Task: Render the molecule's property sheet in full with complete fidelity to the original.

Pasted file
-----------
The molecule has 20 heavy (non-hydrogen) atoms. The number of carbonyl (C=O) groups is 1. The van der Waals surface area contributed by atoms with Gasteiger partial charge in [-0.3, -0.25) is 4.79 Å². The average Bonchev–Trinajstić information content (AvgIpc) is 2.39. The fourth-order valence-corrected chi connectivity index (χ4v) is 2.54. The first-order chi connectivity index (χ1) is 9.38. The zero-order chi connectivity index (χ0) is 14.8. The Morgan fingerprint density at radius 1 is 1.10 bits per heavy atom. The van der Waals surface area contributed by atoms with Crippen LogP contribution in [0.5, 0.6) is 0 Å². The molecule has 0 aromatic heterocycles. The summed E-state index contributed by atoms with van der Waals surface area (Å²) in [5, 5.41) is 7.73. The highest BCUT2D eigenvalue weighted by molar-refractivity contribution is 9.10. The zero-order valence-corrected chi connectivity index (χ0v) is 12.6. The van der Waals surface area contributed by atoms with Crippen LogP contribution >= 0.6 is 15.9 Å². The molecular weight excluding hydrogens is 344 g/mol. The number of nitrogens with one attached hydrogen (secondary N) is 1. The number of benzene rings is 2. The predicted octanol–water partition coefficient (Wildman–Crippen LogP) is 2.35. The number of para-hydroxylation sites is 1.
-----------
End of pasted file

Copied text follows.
The molecule has 20 heavy (non-hydrogen) atoms. The number of carbonyl (C=O) groups is 1. The van der Waals surface area contributed by atoms with Gasteiger partial charge in [-0.3, -0.25) is 4.79 Å². The average Bonchev–Trinajstić information content (AvgIpc) is 2.39. The fourth-order valence-corrected chi connectivity index (χ4v) is 2.54. The first-order chi connectivity index (χ1) is 9.38. The zero-order chi connectivity index (χ0) is 14.8. The Morgan fingerprint density at radius 1 is 1.10 bits per heavy atom. The van der Waals surface area contributed by atoms with Crippen LogP contribution in [0.5, 0.6) is 0 Å². The molecule has 0 aromatic heterocycles. The summed E-state index contributed by atoms with van der Waals surface area (Å²) in [5, 5.41) is 7.73. The highest BCUT2D eigenvalue weighted by molar-refractivity contribution is 9.10. The zero-order valence-corrected chi connectivity index (χ0v) is 12.6. The van der Waals surface area contributed by atoms with Crippen LogP contribution >= 0.6 is 15.9 Å². The molecular weight excluding hydrogens is 344 g/mol. The number of nitrogens with one attached hydrogen (secondary N) is 1. The number of benzene rings is 2. The predicted octanol–water partition coefficient (Wildman–Crippen LogP) is 2.35. The number of para-hydroxylation sites is 1.